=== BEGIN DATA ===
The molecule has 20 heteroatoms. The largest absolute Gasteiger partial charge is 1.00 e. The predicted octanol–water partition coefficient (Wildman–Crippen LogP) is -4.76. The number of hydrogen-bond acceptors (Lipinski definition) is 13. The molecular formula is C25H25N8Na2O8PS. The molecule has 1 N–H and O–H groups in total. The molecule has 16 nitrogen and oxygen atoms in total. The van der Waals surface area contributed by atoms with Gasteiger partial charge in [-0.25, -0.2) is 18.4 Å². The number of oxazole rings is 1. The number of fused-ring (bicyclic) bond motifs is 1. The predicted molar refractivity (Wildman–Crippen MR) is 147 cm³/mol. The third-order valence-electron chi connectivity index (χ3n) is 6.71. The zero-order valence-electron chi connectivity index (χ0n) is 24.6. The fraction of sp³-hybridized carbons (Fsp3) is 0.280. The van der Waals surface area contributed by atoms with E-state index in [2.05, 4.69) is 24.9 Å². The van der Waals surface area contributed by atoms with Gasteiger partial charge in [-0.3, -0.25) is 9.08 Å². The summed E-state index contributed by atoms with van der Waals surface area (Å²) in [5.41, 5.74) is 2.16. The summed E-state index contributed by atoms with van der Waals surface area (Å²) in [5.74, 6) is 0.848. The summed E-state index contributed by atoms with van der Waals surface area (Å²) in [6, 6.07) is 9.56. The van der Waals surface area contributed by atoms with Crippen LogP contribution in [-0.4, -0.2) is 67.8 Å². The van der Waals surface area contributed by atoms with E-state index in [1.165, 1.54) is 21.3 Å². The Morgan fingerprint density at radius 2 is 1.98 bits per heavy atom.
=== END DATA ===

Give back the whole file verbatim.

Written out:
The molecule has 20 heteroatoms. The largest absolute Gasteiger partial charge is 1.00 e. The predicted octanol–water partition coefficient (Wildman–Crippen LogP) is -4.76. The number of hydrogen-bond acceptors (Lipinski definition) is 13. The molecular formula is C25H25N8Na2O8PS. The molecule has 1 N–H and O–H groups in total. The molecule has 16 nitrogen and oxygen atoms in total. The van der Waals surface area contributed by atoms with Gasteiger partial charge in [-0.25, -0.2) is 18.4 Å². The number of oxazole rings is 1. The number of fused-ring (bicyclic) bond motifs is 1. The predicted molar refractivity (Wildman–Crippen MR) is 147 cm³/mol. The third-order valence-electron chi connectivity index (χ3n) is 6.71. The zero-order valence-electron chi connectivity index (χ0n) is 24.6. The fraction of sp³-hybridized carbons (Fsp3) is 0.280. The van der Waals surface area contributed by atoms with E-state index in [2.05, 4.69) is 24.9 Å². The van der Waals surface area contributed by atoms with Gasteiger partial charge in [-0.3, -0.25) is 9.08 Å². The summed E-state index contributed by atoms with van der Waals surface area (Å²) in [5.41, 5.74) is 2.16. The summed E-state index contributed by atoms with van der Waals surface area (Å²) in [5.74, 6) is 0.848. The summed E-state index contributed by atoms with van der Waals surface area (Å²) in [6, 6.07) is 9.56. The van der Waals surface area contributed by atoms with Crippen LogP contribution in [-0.4, -0.2) is 67.8 Å². The van der Waals surface area contributed by atoms with E-state index in [1.165, 1.54) is 21.3 Å². The Morgan fingerprint density at radius 2 is 1.98 bits per heavy atom.